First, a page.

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The

n e w e ng l a n d j o u r na l

of

m e dic i n e

Images in Clinical Medicine


Lindsey R. Baden, M.D., Editor

Vertebral-Body Erosion in Thoracic Aortic


Aneurysm
A

Joris Wansink, M.D.


Frank G.H. van der Kleij, M.D.,
Ph.D.
Scheper Hospital
Emmen, the Netherlands
j.wansink@gmail.com

74-year-old man presented with acute back pain but without


neurologic symptoms. The blood pressure was normal. He had a history of
hypertension, open repair of an aortic infrarenal aneurysm, and end-stage
renal failure that required hemodialysis. Computed tomography revealed a thoracic
aneurysm that measured 8.1 cm by 11.7 cm in the greatest dimensions on the
axial view and well-corticated erosions of thoracic vertebrae 10 and 11 (Panel A
shows the coronal view, Panel B the axial view, and Panel C the sagittal view; yellow arrows show the aneurysm, red arrows the erosion, and the blue arrow thoracic vertebra 11). Thoracic vertebral erosion, which is more often seen after aortic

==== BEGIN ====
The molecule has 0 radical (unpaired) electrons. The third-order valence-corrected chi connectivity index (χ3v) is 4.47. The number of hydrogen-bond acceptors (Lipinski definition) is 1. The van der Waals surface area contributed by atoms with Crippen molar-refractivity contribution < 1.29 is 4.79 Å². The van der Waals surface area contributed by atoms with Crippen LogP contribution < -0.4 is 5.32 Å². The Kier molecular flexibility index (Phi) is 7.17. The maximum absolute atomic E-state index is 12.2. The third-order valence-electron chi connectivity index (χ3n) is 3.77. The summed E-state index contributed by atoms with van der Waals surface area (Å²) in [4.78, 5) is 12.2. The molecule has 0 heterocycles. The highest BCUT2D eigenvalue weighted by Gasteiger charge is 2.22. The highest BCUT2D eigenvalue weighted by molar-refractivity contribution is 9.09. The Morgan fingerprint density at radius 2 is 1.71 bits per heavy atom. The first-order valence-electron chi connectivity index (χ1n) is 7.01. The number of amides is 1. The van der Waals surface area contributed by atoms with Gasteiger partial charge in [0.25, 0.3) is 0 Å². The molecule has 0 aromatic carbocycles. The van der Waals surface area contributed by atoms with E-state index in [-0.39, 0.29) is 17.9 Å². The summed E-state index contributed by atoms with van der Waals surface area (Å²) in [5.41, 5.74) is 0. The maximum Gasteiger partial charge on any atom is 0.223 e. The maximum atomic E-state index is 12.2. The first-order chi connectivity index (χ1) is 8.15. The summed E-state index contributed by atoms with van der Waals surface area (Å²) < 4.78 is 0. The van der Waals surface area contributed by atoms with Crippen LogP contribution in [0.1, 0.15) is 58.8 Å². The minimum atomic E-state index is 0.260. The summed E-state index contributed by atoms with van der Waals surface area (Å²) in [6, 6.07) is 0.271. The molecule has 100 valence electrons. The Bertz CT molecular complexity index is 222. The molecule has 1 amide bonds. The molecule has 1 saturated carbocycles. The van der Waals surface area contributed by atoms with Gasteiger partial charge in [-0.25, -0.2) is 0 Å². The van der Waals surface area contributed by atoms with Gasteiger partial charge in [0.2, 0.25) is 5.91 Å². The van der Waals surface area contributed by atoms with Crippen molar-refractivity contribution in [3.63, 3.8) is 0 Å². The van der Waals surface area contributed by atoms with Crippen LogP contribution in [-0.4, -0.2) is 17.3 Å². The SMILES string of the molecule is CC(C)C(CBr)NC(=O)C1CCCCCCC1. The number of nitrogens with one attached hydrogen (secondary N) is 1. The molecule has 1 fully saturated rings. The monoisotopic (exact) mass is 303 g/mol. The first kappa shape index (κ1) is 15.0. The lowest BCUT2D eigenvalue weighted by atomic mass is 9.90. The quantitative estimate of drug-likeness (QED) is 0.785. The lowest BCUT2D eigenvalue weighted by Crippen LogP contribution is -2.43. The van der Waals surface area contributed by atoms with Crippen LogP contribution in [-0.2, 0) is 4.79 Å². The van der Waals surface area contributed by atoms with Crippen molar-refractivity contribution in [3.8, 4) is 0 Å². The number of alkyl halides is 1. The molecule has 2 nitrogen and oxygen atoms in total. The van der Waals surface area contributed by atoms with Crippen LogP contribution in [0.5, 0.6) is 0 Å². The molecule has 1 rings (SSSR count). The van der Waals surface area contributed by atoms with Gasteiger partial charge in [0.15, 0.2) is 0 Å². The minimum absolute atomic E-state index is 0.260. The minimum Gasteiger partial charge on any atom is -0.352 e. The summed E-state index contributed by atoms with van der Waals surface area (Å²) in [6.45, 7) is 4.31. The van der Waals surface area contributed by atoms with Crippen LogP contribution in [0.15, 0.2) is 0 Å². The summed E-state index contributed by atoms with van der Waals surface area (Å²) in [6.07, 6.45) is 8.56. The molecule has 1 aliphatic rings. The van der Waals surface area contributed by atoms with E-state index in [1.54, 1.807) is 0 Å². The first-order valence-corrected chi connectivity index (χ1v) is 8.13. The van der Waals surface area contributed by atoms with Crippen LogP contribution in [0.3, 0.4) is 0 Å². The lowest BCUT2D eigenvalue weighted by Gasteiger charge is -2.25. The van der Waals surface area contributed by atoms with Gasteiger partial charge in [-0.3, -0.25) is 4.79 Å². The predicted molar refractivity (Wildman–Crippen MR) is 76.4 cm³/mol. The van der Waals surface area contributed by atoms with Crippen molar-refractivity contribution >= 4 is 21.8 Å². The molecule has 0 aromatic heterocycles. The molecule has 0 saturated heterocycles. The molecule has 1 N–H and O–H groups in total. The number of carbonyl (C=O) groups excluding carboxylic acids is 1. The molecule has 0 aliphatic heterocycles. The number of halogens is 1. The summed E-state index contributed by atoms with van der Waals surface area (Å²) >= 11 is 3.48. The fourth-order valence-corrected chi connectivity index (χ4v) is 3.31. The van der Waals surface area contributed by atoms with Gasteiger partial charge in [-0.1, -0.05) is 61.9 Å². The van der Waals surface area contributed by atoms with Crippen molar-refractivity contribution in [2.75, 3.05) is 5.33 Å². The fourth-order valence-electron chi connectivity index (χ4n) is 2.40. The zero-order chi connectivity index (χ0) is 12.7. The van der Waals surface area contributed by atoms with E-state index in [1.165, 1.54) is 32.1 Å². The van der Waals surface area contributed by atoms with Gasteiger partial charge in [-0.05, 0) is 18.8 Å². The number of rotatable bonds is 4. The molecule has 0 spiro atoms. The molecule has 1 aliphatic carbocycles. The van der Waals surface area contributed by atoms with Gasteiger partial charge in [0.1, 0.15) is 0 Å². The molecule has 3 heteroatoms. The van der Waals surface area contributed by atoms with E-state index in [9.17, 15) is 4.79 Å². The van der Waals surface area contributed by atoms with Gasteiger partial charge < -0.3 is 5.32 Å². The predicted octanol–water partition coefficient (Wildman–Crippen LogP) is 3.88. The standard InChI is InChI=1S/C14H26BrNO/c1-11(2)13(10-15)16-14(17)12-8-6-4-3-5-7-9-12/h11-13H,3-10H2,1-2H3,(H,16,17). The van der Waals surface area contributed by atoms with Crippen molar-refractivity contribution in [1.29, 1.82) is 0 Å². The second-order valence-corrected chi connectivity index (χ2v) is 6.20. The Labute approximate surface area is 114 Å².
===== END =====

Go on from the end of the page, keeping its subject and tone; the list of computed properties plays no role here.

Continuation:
graft surgery, is a rare complication of thoracic aortic aneurysm. The suggested
mechanism is repetitive mechanical pressure causing relative ischemia in the
bone, which leads to lysis and bone destruction. Differential considerations for a
retroperitoneal mass eroding vertebrae include tumor and infection. The preservation of disk spaces seen in this patient makes infection unlikely, and the presence
of a thin calcific rim surrounding the mass (Panels B and C, white arrows) is most
consistent with a large aortic aneurysm. Because of the patients poor general
health, no surgical repair was performed. With conservative treatment, the patient
lived another 3 years. He died after a short episode of recurrent back pain for
which palliative treatment was given.

DOI: 10.1056/NEJMicm1506911
Copyright 2016 Massachusetts Medical Society.

e10

n engl j med 374;9

nejm.org

March 3, 2016

The New England Journal of Medicine


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